(Emphasis added.) Likewise, in Miller, this Court held: "An agreement to arbitrate a dispute is not an unenforceable contract requiring waiver of a jury . . . . [T]here is no constitutional impediment to arbitration agreements." 118 N.C. App. at 416-17, 455 S.E.2d at 681. See also Carteret County v. United Contractors of Kinston, Inc., 120 N.C. App. 336, 341, 462 S.E.2d 816, 820 (1995) (holding that "there is no constitutional impediment to arbitration agreements" with respect to the constitutional right to a jury trial); Bentley v. N.C. Ins. Guar. Ass'n, 107 N.C. App. 1, 10, 418 S.E.2d 705, 711 (1992) (holding that an appraisal clause did not violate the insured's constitutional right to a trial by jury).
    Further, our Supreme Court has held that the right to trial by jury applies "only to actions respecting property in which the right to jury trial existed either at common law or by statute at the time of the adoption of the 1868 Constitution." State ex rel. Rhodes v. Simpson, 325 N.C. 514, 517, 385 S.E.2d 329, 331 (1989). If the action existed at the time of the adoption of the 1868 Constitution, then the court "determine[s] whether the remedysought is one at law respecting property." Id. at 518, 385 S.E.2d at 332. The Supreme Court recently reaffirmed that the remedy sought must be one "respecting property." See Rhyne v. K-Mart Corp., 358 N.C. 160, 174, 594 S.E.2d 1, 11 (2004) ("[W]e do not agree with plaintiffs' argument that the 'respecting property' language of Article I, Section 25 is mere surplusage and that determining whether a right to a trial by jury exists should only involve an examination of whether [the cause of action existed] prior to 1868.").
    The trial court, in holding that plaintiff had a right to a jury trial on the preliminary issues of fraudulent inducement and breach of contract with respect to the Collaborative Agreement, relied exclusively on the fact that such causes of action existed at the time of the adoption of the 1868 Constitution. It never addressed whether "the remedy sought" was one "respecting property." Likewise, plaintiff, on appeal, makes no argument that the remedy or relief she seeks _ rescission of the Collaborative Agreement _ meets that requirement. She identifies no property right that will be vindicated if the Collaborative Agreement, specifying the manner in which the parties intended to resolve their family law disputes, is rescinded.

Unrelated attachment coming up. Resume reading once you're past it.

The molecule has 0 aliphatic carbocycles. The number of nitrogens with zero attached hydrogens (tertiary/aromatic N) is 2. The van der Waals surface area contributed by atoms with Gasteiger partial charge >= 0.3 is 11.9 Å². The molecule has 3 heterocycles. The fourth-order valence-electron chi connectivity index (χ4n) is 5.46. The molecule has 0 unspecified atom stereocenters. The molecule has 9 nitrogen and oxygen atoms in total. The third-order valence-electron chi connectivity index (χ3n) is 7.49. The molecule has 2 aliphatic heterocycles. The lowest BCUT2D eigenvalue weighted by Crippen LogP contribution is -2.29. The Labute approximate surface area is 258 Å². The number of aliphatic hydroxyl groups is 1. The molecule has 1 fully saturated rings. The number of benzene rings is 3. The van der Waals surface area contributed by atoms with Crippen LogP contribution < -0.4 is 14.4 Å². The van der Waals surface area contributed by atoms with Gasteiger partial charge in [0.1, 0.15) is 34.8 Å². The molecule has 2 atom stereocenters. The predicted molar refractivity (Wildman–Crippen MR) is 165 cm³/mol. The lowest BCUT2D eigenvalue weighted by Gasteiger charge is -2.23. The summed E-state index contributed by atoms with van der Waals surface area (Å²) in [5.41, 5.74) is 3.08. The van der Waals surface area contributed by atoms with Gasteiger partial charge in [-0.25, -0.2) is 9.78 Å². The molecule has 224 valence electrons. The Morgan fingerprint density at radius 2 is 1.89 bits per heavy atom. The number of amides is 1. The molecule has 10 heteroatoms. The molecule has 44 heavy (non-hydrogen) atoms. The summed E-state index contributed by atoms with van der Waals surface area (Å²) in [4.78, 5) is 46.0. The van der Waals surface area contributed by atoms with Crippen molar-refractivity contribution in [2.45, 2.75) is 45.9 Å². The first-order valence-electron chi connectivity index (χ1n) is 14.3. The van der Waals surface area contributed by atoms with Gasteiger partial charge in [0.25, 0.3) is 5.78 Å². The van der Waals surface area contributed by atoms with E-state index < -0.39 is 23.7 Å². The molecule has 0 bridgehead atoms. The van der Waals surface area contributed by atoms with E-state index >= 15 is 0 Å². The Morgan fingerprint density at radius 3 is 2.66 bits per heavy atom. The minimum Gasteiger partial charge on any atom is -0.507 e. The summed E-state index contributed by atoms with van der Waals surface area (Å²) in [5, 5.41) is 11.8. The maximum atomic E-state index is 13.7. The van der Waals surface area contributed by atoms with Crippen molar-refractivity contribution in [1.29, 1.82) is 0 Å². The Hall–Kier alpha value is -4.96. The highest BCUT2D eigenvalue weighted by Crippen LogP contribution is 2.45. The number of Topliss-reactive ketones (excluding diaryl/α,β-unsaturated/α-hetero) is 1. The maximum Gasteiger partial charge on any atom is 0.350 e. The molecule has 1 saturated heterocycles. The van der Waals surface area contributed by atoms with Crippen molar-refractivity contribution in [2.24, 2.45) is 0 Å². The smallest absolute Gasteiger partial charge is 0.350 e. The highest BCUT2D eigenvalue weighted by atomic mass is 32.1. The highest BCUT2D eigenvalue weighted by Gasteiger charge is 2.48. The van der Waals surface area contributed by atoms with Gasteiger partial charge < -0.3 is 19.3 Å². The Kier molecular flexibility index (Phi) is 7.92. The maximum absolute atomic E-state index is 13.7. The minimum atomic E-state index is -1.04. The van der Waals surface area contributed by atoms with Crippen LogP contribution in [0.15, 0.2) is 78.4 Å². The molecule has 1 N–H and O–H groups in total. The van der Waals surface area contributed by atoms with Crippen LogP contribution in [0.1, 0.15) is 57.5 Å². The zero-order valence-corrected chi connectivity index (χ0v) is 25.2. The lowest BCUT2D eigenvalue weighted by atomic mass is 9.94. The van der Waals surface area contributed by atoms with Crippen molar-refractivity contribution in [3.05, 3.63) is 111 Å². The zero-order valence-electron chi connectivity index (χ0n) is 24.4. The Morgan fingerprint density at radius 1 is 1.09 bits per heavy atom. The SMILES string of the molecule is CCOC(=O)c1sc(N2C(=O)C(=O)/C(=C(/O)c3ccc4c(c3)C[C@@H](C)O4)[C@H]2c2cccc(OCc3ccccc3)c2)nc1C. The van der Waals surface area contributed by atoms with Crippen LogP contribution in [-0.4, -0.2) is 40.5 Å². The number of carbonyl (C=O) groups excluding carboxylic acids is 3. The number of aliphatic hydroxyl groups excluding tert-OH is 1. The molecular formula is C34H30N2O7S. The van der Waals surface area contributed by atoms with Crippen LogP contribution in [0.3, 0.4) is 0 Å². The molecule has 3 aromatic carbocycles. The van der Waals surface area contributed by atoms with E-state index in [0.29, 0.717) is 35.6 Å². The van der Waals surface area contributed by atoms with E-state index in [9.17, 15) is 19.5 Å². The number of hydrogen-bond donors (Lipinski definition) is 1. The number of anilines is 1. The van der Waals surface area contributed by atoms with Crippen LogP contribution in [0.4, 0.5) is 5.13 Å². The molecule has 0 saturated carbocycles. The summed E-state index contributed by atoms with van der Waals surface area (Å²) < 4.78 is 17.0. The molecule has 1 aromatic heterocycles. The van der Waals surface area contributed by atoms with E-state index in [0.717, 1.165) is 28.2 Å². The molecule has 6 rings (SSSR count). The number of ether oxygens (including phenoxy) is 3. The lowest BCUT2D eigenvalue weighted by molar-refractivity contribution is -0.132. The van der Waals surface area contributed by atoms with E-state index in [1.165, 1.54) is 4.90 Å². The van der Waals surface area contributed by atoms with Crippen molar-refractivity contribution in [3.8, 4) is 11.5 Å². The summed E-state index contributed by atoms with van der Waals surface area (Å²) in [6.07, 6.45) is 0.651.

In addition, the trial court directed a jury trial on preliminary issues and not as a means of resolving the ultimate merits of the underlying claims. Our Supreme Court long ago held that when the issues upon which a jury trial is sought "form no part of the ultimate relief sought [and] do not affect the finalrights of the parties," then "the power of the judge to make them is constitutionally exercised without the intervention of the jury." Peele v. Peele, 216 N.C. 298, 300, 4 S.E.2d 616, 618 (1939) (concluding that trial court properly decided, without a jury, whether a wife was entitled to alimony pendente lite).
    Since the factual questions regarding whether an enforceable arbitration agreement exists do not relate to the ultimate relief sought by the parties, and do not affect the final rights of the parties with respect to their family law dispute, plaintiff is not entitled to have those issues resolved by a jury. Consequently, without expressing any opinion on the enforceability or scope of the Collaborative Agreement's arbitration provisions, we reverse and remand to the trial court for proceedings in accordance with the UAA and the FLAA.

    Reversed and remanded.
    Judges McGEE and McCULLOUGH concur.


Footnote: 1
    We note that, effective 1 January 2004, the UAA was repealed and replaced with the Revised Uniform Arbitration Act. 2003 N.C. Sess. Laws 345, secs. 1, 4. Because the parties entered into the Collaborative Agreement in August 2003, however, the UAA applies in this case.